Comment: BAE on the defensive over EADS merger plan

WITH each passing day the odds lengthen on the mega-merger between the UK’s BAE Systems and EADS of mainland Europe getting off the runway.

The Americans – a major customer of BAE – apparently want far tougher “firewalls” built into any resulting defence giant to make sure sensitive technology and information does not leak outside the United States.

This is bound to be an issue in the UK as well. This merger proposal has politically sensitive barbed wire all around it. Defence is a red-line industry. Commercial benefits and industrial logic have to be weighed against national security issues.

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That’s why the Americans are getting nervous. Rightly or wrongly, Uncle Sam feels instinctively more comfortable with its security relationship with the Brits than with the French or Germans, the major players in EADS. With France in particular, the US has often been on the opposite side of the political and military argument. Remember the jibes about “Old Europe” back in 2002 when the French were among those in the vanguard questioning America’s gung-ho call for Iraqi “regime change”. Britain under Tony Blair’s sofa government was much more accommodating.

It is not exaggerating to see a BAE/EADS merger as a defining moment in western alliance defence. It would undoubtedly be seen politically as the British defence giant turning at the strategic crossroads towards Europe and a wider aerospace business, and away from the allegedly “special relationship” with the US and a focus on defence electronics.

David Cameron will undoubtedly feel uneasy about developments. It has understandably raised memories of the defence controversy surrounding Westland helicopters that nearly brought down the Thatcher government in the mid-1980s.

Back then there were also major political differences within the Cabinet over whether the struggling Yeovil-based Westland would be taken over by Sikorski of the US or a European consortium.

Eventually the Italians won the day, with the company becoming Agusta Westland, but only after the defence secretary of the day, Michael Heseltine, (who favoured a pro-European solution) fell out publicly with Thatcher (who supported the Americans) and quit. That issue has nowhere near the geo-political implications of today’s proposed marriage, however.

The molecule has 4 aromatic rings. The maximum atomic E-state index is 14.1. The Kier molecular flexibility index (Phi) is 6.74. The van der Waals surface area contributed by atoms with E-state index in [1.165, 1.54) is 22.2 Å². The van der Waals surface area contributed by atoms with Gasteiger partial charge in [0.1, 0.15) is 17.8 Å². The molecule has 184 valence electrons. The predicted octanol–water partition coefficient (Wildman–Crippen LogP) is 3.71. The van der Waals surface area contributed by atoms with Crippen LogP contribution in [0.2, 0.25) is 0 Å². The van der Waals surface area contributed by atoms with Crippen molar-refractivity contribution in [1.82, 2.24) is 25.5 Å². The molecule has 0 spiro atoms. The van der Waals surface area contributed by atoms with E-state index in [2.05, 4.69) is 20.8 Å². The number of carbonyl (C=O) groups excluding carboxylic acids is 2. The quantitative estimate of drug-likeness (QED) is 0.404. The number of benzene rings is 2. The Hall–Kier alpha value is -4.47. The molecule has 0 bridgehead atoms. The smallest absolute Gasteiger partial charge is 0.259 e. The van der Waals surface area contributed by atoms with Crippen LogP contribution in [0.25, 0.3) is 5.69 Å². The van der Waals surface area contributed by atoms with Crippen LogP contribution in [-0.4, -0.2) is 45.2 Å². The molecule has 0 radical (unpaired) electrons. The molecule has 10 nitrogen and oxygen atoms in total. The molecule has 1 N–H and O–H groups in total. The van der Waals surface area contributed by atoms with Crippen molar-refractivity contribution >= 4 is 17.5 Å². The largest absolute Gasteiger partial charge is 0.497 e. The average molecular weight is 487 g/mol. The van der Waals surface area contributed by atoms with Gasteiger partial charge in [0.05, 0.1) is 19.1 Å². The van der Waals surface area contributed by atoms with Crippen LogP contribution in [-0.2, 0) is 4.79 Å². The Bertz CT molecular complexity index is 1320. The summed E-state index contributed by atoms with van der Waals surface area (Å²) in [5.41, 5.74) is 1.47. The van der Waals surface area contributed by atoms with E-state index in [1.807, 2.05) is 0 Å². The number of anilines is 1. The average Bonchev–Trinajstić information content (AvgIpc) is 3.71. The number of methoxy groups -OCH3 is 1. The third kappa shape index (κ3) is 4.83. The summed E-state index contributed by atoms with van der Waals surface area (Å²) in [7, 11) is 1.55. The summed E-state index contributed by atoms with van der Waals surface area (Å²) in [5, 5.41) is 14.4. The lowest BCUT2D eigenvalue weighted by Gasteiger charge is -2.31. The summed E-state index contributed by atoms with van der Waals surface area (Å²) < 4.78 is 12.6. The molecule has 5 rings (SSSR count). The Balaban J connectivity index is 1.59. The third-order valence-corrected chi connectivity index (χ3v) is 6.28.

BAE may have been slow to see the potential political minefield on both sides of the Atlantic to the tie-up. But it is trying to regain ground fast, and is understood to have offered to Whitehall to ring-fence projects such as the Trident nuclear submarine programme to calm security fears.

The other card BAE is likely to play in Britain is the likelihood of even more job cuts if a deal is not achieved.

After recent years of jobs-haemorrhaging at the company (and a shipyard closure seen as imminent, either in Scotland or down south) how would we tell the difference?

The Pentagon across the pond is an altogether bigger hurdle to get over, however.

It is the biggest buyer of military equipment in the world. This merger is on a knife-edge.

Arctic energy plans in the deep freeze

What is it about the Arctic and energy giants? Exploration there never seems to go smoothly. British/Dutch oil major Shell has just announced it will delay its hunt for oil in Alaska until 2013 because a key piece of equipment is damaged.

BP recently indefinitely mothballed a $1.5 billion (£923 million) offshore oil project in the region due to the cost overruns and technical difficulties. Not to mention BP’s abortive link-up with state-owned Rosneft in Russia to explore the freezing Arctic waters.

I suppose there is an obvious reason that the Arctic remains among the last virgin energy territories in the world. The climate and physical environment is so challenging.

The rewards are too great for energy giants not to keep plugging away. But success will not come easy.